A new study of three wrist bones from an 18,000-year-old fossil shows that the so-called hobbits of Indonesia were, indeed, a separate human species. When the bones were discovered in 2003, scientists trumpeted the find as evidence of a smaller species, Homo floresiensis. But skeptics argued that the hobbit, at 3 feet tall with a brain the size of a grapefruit, was in fact a human afflicted by microcephaly, a brain-shrinking disorder.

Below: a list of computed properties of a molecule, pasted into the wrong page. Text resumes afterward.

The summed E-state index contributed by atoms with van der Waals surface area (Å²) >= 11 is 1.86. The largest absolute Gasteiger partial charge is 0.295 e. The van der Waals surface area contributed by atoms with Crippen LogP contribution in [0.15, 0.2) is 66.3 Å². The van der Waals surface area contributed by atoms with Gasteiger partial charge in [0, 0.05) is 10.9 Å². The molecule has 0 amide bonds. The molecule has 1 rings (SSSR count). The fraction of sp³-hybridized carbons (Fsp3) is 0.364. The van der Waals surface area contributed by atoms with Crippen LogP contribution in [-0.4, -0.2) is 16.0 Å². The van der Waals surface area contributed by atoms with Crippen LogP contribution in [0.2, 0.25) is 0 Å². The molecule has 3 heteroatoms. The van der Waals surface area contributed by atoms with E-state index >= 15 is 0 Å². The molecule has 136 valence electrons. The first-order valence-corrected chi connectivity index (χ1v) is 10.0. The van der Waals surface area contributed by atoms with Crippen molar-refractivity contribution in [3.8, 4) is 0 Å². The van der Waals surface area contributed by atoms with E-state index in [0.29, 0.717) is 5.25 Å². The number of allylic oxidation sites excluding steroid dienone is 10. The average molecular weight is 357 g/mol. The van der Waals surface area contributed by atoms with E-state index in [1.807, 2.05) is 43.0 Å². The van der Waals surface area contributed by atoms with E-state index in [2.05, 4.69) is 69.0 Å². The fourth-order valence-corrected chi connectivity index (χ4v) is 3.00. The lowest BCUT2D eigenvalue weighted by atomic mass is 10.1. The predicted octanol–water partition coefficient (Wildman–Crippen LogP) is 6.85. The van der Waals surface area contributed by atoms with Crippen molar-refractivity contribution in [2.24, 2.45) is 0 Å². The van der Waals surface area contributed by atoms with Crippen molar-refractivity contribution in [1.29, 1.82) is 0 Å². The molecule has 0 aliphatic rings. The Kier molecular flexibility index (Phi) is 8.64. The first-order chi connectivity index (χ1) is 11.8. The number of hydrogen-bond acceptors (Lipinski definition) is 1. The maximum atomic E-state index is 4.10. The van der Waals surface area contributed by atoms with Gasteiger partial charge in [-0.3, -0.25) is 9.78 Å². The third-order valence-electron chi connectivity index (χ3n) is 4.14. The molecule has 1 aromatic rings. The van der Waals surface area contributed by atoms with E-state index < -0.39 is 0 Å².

Smithsonian researchers writing in the journal Science confirmed that the wrist bones were like those of an ape's, indicating a species far older than homo sapiens. They speculate that the hobbit may have left Africa before the emergence of homo sapiens' direct ancestor, homo erectus.